JANUARY 1, 1998
BY JOE SAWARD
Jean-Yves Houe is the Formula 1 manager of Mecachrome, the French precision engineering company which will be running engines in Grand Prix racing this year with Williams and Benetton.
There is, of course, more to this than meets the eye as new engine companies do not enter F1 in such exulted company. Mecachrome may be a new name in F1 circles but the company, which is based at Aubigny-sur-Nere, near Bourges - not far from Magny-Cours - is no stranger to Grand Prix racing.
In fact Mecachrome has been working in association with Renault Sport since 1974, when it first started doing sub-contract work on racing engines.
When Renault expanded its supply of the Renault V6 turbo engines to customer teams in 1983 Mecachrome was called in to rebuild the engines on behalf of Renault. There was simply too much work for Renault Sport to do everything in-house.
It was a similar story with the Renault V10. When Guy Ligier used his French governmental connections to land a three-year Renault engine deal in 1992 Mecachrome was given the job of preparing these engines. Things changed in 1995 when the Ligier deal passed on to Benetton and, for the last three years, Mecachrome and Renault Sport have shared the work of preparing engines for Williams and Benetton - on a random basis. In this way both teams were happy that they were getting exactly the same engines. In many respects, therefore, one can say that Mecachrome has already won a large number of Grands Prix, even if the record books do not say it.
It was thus no surprise when in February last year it was announced that Mecachrome would take over the Renault project and run the V10 engines under its own name. There was certainly no lack of knowledge of the engines but where Mecachrome was weak was that it had not looked after the on-track engineering of the V10s and had not been involved in research and development.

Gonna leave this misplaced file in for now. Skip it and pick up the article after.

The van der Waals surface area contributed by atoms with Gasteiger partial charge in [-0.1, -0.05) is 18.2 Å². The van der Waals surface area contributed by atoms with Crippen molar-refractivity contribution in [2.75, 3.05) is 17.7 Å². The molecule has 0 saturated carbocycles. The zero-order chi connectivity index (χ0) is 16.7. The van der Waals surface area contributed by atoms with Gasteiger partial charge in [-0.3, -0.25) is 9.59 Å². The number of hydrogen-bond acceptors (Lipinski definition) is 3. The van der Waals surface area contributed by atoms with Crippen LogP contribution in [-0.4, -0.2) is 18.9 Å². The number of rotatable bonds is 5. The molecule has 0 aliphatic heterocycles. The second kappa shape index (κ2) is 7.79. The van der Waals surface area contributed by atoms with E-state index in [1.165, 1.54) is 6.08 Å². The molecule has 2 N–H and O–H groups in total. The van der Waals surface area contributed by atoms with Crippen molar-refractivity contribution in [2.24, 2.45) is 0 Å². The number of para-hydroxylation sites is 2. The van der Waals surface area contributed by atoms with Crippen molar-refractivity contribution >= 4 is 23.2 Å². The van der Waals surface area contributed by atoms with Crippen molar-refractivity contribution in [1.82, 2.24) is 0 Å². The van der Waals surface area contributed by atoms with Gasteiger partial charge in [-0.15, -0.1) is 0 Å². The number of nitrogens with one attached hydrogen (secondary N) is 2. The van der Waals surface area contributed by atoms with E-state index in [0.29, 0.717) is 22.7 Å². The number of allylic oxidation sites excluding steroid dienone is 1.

Part of the deal agreed with Renault was that Renault Sport personnel would join Mecachrome to run the engines and that Renault would keep a group of engineers at Viry-Chatillon to work on new development projects on the old engines.
So how different is the Mecachrome V10 engine to the Renault RS9 used at the end of last season?
"It is an evolution of that engine," says Houe. "An evolution which was forseen by Renault Sport and it has already been tested out in the last few Grands Prix of 1997.
"The relationship between Renault and Mecachrome is complicated but at the same time it is also very simple. When Mecachrome received the go-ahead from Renault to develop the Renault Sport engines it was clearly stated that as part of the deal Renault Sport would retain a technology group and, at the same time, put at Mecachrome's disposal some of its own personnel to do certain things which Mecachrome was not used to doing. In particular this involved the race engineering and that is why when we get to the race tracks this year you are going to see a lot of the same faces from Renault Sport last year but now they will be wearing Mecachrome colours. They have been lent to us by Renault Sport.
"So we are assuring a continuity of the use of the engine and if there are parts which show signs of weakness we will change them and make the necessary modifications but whether there will be big developments steps is still a big debate at the moment.
"For the moment there are plans for new steps forward but they have not been finalized and that is really a question of the budget involved. We do not yet really know what to expect from the competition because of all the changes in the regulations in regard to tyres and the amount of downforce so we still have yet to see exactly where we are."
Mecachrome has one major advantage in that the engine which it has inherited - the Renault RS9 - was a completely new engine at the start of last year and, in theory at least, there is plenty of room for development of the unit based on the same engine block. At the time it was a dramatic step forward for Renault Sport with 11kgs saved in weight over the RS8 and a much lower centre of gravity. But with other engine manufacturers pushing hard, notably Mercedes-Benz and Ferrari, which are building one new engine after another, the old Renault domination is under threat. Renault has also lost some important members of staff, notably Renault Sport's technical director Bernard Dudot.
Despite all the changes, does Jean-Yves Houe believe it is possible for the Mecachrome V10 engine to win races.